Facebook’s Messenger Kids, which until now was only available in the US, is expanding to Canada and Peru despite facing a backlash for being harmful for children.
In January, the Campaign for a Commercial-Free Childhood (CCFC) in the US called for the app to be discontinued on the grounds “excessive use of digital devices and social media is harmful to children and teens, making it very likely this new app will undermine children’s healthy development”.
It added young children are not ready to have social media accounts as they are not old enough to “navigate the complexities of online relationships” and they also don’t understand privacy, including what is appropriate to share with others.
However, in a blog announcing the app’s expansion, Facebook appeared to hit back at these claims. It stated Messenger Kids was designed to “teach kids how to better understand and express their emotions in creative ways, encourage and promote healthy social behaviours, and deepen positive connections between kids and their close friends and families.”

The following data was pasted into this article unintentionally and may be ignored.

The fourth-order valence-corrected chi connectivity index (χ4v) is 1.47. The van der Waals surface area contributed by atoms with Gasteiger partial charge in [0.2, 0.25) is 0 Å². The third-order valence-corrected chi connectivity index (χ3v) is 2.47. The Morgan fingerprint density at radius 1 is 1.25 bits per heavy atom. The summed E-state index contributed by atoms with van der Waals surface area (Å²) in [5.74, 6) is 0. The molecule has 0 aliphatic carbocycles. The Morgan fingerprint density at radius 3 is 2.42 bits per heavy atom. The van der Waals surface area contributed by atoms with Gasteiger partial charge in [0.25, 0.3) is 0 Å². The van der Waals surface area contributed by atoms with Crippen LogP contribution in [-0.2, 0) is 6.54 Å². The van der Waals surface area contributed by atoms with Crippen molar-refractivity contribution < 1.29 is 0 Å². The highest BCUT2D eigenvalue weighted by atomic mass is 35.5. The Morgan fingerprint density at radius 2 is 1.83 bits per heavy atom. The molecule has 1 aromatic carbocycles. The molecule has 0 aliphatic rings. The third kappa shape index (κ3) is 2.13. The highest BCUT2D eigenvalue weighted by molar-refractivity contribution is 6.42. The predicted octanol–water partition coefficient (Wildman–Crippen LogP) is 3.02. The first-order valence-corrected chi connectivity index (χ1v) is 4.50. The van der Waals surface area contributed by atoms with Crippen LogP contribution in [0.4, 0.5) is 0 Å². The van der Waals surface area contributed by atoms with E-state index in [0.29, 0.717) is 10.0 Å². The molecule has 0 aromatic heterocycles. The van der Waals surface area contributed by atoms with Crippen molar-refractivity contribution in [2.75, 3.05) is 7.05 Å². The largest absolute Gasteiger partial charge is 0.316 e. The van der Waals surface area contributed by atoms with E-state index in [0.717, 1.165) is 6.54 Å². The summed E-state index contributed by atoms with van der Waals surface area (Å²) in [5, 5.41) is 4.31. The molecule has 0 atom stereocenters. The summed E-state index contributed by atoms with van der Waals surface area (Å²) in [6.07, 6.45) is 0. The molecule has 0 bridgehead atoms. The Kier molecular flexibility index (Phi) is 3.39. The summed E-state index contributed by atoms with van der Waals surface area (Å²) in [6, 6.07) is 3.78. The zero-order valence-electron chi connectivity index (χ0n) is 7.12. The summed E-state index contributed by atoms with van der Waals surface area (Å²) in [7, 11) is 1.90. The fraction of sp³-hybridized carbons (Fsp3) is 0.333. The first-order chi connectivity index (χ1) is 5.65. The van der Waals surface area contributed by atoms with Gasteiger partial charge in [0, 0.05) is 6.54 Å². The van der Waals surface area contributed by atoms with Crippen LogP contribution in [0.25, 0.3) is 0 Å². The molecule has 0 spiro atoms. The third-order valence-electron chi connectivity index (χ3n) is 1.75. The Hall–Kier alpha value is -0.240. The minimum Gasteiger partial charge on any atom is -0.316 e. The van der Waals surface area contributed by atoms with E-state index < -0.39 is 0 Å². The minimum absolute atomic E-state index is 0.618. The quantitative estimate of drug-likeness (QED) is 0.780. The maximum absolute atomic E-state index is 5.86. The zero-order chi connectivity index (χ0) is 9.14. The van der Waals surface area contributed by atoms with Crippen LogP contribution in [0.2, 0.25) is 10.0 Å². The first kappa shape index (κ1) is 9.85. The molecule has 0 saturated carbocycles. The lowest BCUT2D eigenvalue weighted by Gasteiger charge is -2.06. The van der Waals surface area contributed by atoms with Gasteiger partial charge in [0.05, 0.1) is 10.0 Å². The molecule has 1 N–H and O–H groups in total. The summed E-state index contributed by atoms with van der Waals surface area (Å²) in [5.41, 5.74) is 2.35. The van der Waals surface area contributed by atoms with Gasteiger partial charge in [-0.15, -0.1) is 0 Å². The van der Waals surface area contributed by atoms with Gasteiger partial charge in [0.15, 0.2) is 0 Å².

It said it worked with the Yale Center for Emotional Intelligence and a global group of advisers, to work on new features including the Messenger Kids Pledge: “A pledge of guiding principles between parents and kids that encourage the responsible use of Messenger Kids: be kind; be respectful; be safe and have fun”.
It is also working on an interactive guide which will “encourage children to discover and express appreciation for their friends and family”.
The company also announced Spanish and French versions of Messenger Kids.
When the app launched in 2017 Facebook said parents would need to authenticate their child’s device using their own Facebook login and password so children won’t need to have an account.